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I'm trying to understand section 11.4 of Misner, Thorne and Wheeler's Gravitation textbook, which explains how the output of the Riemann Curvature Tensor $Riemann(...,A,u,v)$ is a vector describing the difference between vector $A$ and a version of $A$ parallel transported around a closed loop formed using the vector fields $u$ and $v$.

They describe transporting around the loop in the image, where the Lie Bracket $[u,v]\Delta a \Delta b$ "closes" the loop. So far this makes sense to me.

enter image description here

To "derive" a formula for this, they add the individual parallel transport results for each of the five "legs" of the loop. Since the initial vector $A$ is only present at the starting point, they introduce $A^{(field)}$, which is a vector field defined at all points on the loop. This allows us to do a subtraction with $A^{(mobile)}$, the parallel transported version of $A$, anywhere on the loop. The resulting difference vector is:

enter image description here

I don't understand the leap in logic at the 2nd equal sign. The paragraph seems to indicate the difference vector would be:

$$ \nabla_v A \Delta b - \nabla_v A \Delta b - \nabla_u A \Delta a + \nabla_u A \Delta a + \nabla_{[u,v]} A \Delta a \Delta b$$

I don't understand how the first four steps become a "commutator" $ \nabla_u \nabla_v - \nabla_v \nabla_v$

Is suspect it has something to do with the fact that the legs for $-u \Delta a$ and $+u \Delta a$ are not located at the same point, but I can't figure out the exact reason.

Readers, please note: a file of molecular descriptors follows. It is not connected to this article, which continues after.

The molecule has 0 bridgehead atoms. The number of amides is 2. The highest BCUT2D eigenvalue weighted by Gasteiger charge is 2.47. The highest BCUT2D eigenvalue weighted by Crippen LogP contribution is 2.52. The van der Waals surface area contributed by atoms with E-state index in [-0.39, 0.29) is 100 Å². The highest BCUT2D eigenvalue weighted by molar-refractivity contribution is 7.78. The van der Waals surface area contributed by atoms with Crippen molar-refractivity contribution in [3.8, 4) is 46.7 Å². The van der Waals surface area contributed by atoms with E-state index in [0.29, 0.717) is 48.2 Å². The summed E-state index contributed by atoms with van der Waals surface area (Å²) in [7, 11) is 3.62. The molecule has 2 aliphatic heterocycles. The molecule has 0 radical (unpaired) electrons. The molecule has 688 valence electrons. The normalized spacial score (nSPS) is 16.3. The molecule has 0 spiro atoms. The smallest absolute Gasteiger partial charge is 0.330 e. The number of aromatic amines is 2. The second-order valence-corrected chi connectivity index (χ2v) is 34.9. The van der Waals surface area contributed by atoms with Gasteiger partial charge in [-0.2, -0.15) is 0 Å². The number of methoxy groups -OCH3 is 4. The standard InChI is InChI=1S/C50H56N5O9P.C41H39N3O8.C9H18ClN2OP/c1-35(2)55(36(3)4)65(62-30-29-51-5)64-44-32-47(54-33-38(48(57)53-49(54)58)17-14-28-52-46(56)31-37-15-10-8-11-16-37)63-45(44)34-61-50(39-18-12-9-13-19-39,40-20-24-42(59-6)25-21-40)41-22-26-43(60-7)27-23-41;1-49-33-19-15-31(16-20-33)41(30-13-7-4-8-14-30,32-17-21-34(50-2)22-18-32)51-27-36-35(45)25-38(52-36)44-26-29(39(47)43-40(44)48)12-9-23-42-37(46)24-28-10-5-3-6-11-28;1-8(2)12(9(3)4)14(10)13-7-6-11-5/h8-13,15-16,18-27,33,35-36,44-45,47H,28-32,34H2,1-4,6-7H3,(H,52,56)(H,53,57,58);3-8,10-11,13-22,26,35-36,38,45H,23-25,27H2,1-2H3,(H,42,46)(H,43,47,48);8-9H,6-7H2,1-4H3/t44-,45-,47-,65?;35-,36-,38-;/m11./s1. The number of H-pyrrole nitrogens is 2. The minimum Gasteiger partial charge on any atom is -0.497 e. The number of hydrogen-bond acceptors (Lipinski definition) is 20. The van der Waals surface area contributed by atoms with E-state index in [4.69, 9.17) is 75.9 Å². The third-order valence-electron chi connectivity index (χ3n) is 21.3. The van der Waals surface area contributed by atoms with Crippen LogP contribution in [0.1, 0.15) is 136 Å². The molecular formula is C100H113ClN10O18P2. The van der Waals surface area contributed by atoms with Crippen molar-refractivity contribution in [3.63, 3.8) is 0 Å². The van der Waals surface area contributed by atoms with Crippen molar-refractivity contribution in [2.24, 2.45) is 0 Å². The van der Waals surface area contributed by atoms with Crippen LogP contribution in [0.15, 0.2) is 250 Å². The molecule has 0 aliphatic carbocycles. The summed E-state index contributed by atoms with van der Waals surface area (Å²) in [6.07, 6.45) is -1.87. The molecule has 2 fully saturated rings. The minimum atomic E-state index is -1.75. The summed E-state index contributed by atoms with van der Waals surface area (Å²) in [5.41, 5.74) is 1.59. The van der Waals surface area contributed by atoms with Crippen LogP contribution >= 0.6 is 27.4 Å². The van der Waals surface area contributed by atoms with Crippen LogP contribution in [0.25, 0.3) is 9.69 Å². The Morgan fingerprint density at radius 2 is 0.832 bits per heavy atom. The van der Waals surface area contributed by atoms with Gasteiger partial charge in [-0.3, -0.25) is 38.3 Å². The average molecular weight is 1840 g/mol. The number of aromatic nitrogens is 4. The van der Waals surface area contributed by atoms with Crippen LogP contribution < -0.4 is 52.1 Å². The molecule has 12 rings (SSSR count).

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  • $\begingroup$ It really is a bit of a slick derivation. I think the key thing to keep in mind is that they are throwing terms away, but the error is all higher-order so it's alright. $\endgroup$
    – knzhou
    Jun 10, 2019 at 11:53
  • $\begingroup$ @eigenchris Your video on the topic was good. but I really don't prefer this method as the covariant derivative $\nabla_XY$ of a vector field $Y$ is taken along the flow curves of $X$, working with vectors directly can be confusing here. a much simpler "IMO" derivation of the riemann curvature tensor is by writing the parallel transport map along the flow of $X$ : $\Pi_{tX}$ in terms of the covariant derivative along $X$ : $\nabla_X$. see this post: mathoverflow.net/questions/272253/… $\endgroup$ Jul 26, 2021 at 16:27
  • $\begingroup$ this is a post of mine too were I asked about a similar method before seeing the post I linked above: mathoverflow.net/questions/398269/… . this part of the wiki page about parallel transport is helpful : en.wikipedia.org/wiki/… . $\endgroup$ Jul 26, 2021 at 16:36
  • $\begingroup$ "iirc" you didn't introduce in your videos on connections the parallel transport "map" itself. you discussed it in the context of connections and connection coefficients but I think it would be clearer to write the connection in terms of the parallel transport map to clearly see the relation. $\endgroup$ Jul 26, 2021 at 16:38
  • $\begingroup$ At last I just want to say that your two series's on tensors were really beautiful. I remember that I didn't really understand tensors until I saw your series and Justin C. Feng's "Poor man's Introduction to tensors". $\endgroup$ Jul 26, 2021 at 18:46

1 Answer 1

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Consider the quadrilateral $\mathbf{u}\Delta a$, $\mathbf{v}\Delta b$, $-\mathbf{u}\Delta a$, $-\mathbf{v}\Delta b$, plus the closer $[\mathbf{v},\mathbf{u}]\Delta a\Delta b$ in the figure. Denote its vertices by points $0, 1, 2, 3, 4$ counterclockwise with $0$ begin the starting point of the parallel transport.

Moreover, denote the vector field $\mathbf{A}$ at point $i$ by $\mathbf{A}_i^\mathrm{(field)}$ and the parallel transported vector of $\mathbf{A}_{i-1}^\mathrm{(field)}$ at $i$ by $\mathbf{A}_i^\mathrm{(mobile)}$, i.e., $\mathbf{A}_i^\mathrm{(mobile)}=\Gamma_{(i-1)\to i}(\mathbf{A}_{i-1}^\mathrm{(field)})$ with $\mathbf{A}_0^\mathrm{(mobile)}=\Gamma_{4\to 0}(\mathbf{A}_4^\mathrm{(field)})$.